Food & Cooking Blog

Flashy Without Fire: Flambé-Free Bananas Foster

Flaming desserts are pure fun…until they burn the house down. If you love the idea of a boozy banana dessert but don’t particularly want to singe your eyebrows, try this easy Bananas Foster recipe that doesn’t require flambéing and therefore remains fire-free.

How to Make Easy Bananas Foster With No Fire

Photos via CakeSpy

The key is heating the alcohol with the butter at the beginning of the recipe.

This allows the alcohol to impart its caramel flavor to the finished dessert with no flames necessary. While this version of Bananas Foster might not make for as flashy a finishing presentation, there’s nothing lacking in the flavor department.

Crispy-edged banana coins are infused with the three B’s — brown sugar, bourbon and butter — for a flavor that’s nothing short of sensational. A pinch of salt and a touch of cinnamon elevates this dessert to utterly crave-worthy territory. Your ice cream should consider itself lucky to be topped with this delectable concoction. 

Bananas

Good question: Where does Bananas Foster come from? 

Everything tastes better with a little backstory, so let’s take a moment to discuss the sweet story behind Bananas Foster. 

Bananas Foster is a New Orleans creation. According to this site, it came about in the 1950s, when NOLA served as the premier port of entry for bananas to make their way to the U.S. from South America. With all of these bananas around, the owner of Brennan’s restaurant challenged his chef to come up with a clever use for them. The response was Bananas Foster (named, apparently, for a local civic figure, Richard Foster). This dessert follows the flaming tradition of other famous recipes like crêpes suzette or cherries jubilee.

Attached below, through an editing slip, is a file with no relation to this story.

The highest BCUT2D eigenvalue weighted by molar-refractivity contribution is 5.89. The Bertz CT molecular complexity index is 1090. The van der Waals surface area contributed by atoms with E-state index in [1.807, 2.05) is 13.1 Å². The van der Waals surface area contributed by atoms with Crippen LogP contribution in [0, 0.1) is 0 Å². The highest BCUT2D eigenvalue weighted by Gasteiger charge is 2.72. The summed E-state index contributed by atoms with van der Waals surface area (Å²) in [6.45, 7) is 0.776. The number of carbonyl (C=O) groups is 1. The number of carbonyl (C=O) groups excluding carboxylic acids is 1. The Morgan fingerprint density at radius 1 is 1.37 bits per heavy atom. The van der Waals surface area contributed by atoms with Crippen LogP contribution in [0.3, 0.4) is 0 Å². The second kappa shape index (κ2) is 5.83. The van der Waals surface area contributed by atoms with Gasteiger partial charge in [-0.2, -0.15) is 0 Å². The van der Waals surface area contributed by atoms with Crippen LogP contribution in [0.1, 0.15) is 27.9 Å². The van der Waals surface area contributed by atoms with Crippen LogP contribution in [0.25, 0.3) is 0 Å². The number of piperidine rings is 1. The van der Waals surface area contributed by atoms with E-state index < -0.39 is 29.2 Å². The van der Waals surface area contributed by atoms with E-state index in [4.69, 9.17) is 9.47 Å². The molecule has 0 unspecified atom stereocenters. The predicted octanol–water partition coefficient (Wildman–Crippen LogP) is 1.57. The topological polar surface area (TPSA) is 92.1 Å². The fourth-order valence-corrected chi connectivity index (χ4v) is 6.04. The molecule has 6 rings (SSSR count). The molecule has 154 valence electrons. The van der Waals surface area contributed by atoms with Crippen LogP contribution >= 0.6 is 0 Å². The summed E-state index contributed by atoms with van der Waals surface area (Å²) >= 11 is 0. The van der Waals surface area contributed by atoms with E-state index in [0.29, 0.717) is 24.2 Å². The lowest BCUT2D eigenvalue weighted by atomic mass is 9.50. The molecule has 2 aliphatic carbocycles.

Finished Bananas Foster with Ic eCream

Easy Bananas Foster Recipe

Makes 4 servings (about half a banana per person) 

Ingredients:

  • 1-2 tablespoons bourbon (more or less to taste)
  • 1 teaspoon vanilla extract
  • 2 tablespoons unsalted butter
  • 2 medium ripe bananas, sliced into coins
  • ¾ cup light brown sugar, packed
  • ½ teaspoon cinnamon
  • A pinch of salt
  • Ice cream, for serving 

Step 1:

Set up your mise en place. Have your ingredients prepped and ready to go. Perhaps most importantly, have your ice cream in bowls and stored in the freezer so it’s ready to bring out right when your bananas are ready.

Step 2: 

In a medium bowl, mix together the brown sugar, cinnamon and salt. Set aside.

Step 3:

In a medium, heavy bottomed skillet, heat the bourbon, vanilla and butter over medium heat until the butter melts and begins to bubble slightly. Add the bananas. Toast the bananas lightly on both sides (about 1 minute on each side). This will help form a little “crust” so that the bananas don’t get mushy in the next step.

Fried Banana Coins

Step 4:

Scatter the brown sugar mixture on top of the bananas, and continue to cook on medium-low heat, stirring constantly, until the mixture is thickened and caramel-like. There may be some toasty-crunchy bits in the mixture; personally, I love these. Remove from heat, and spoon over your ice cream. Enjoy immediately.

Brown Sugar on Sliced Fried Bananas

Recipe notes

Why stop at ice cream? 

While Bananas Foster is most famously employed as an ice cream topping, it’s equally delicious as a topping for any number of other foods. Spoon this mixture on top of pancakes or French toast for a decadent brunch option, or use it to top slices of pound cake for a sweet treat. 

Booze-free version

You don’t need to add alcohol to this recipe. You can substitute water or simply omit the liquid in the first step. Your “sauce” will just be a little bit thicker. 

Bananas Foster With Ice Cream

If you loved this easy dessert hack, you’ll probably enjoy our recipe for torch-free crème brûlée

Alcohol Cake

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One Comment

Janis S. TheCookieMomster

Oh-muh-goodness….this looks amazing. I have bananas on the counter right now that are wanting to be turned into Flame-less Bananas Foster immediately! Thank you for sharing this recipe, Jessie. 🙂

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